University of Michigan Law School
Civil Rights Litigation Clearinghouse
Title "Bush v. Orleans Parish School Board and the Desegregation of New Orleans Public Schools"
Date 2005
Author Davison M. Douglas
Author Institution College of William and Mary
Author Role Faculty
Abstract The federal court proceedings surrounding the desegregation of New Orleans public schools revealed the difficult and lengthy process of enforcing the Supreme Court’s landmark decision in Brown v. Board of Education. Every desegregation order of the federal courts in Louisiana met with the unflagging resistance of segregationists who were in full control of the state’s government. Despite their uninterrupted legal setbacks, the segregationists in the Louisiana legislature, with the support of the governor, the attorney general, and the state courts, were able to delay enforcement of even the token desegregation that initially resulted from the federal courts’ orders. The strength of the state’s segregationists nearly silenced white moderates in New Orleans. Black leadership in New Orleans largely relied on the efforts of local black lawyers and the legal arm of the NAACP, which offered the services of such respected lawyers as Thurgood Marshall and Robert Carter, to keep pressure on the courts. The segregationist resistance in Louisiana was more intense than in many other struggles over desegregating schools in the South, but the story of the New Orleans school crisis illustrates a range of strategies employed by segregationists and the legal instruments available to federal judges determined to enforce the Supreme Court’s decision in Brown.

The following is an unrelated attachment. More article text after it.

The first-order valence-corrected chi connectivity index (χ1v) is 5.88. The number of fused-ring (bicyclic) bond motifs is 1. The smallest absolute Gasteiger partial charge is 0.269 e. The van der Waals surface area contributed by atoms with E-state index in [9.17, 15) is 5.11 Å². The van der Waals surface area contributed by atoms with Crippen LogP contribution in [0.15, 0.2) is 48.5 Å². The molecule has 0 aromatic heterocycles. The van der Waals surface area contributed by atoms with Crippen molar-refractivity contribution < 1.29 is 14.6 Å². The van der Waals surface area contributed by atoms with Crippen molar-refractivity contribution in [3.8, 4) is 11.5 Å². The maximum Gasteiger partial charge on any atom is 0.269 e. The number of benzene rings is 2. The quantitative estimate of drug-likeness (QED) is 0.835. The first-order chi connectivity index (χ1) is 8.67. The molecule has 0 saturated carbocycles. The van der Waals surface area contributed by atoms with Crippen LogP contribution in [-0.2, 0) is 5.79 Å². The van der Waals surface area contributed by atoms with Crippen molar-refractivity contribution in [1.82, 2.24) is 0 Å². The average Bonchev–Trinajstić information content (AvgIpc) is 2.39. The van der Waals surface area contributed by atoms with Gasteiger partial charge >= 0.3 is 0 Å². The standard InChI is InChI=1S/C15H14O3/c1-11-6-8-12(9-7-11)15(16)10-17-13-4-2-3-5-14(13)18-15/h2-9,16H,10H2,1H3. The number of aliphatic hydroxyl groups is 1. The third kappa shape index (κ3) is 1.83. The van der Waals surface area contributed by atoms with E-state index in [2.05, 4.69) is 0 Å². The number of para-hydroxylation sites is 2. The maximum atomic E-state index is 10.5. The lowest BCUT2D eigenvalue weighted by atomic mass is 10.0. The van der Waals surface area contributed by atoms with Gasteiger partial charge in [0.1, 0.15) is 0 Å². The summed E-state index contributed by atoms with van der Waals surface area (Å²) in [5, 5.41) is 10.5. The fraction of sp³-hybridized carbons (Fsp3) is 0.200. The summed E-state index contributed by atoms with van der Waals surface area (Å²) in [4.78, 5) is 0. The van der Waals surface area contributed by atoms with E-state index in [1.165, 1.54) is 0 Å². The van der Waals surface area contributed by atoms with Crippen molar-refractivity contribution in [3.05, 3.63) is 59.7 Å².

Source Federal Judicial Center


This Resource Relates To
case Bush v. Orleans Parish School Board (SD-LA-0001)

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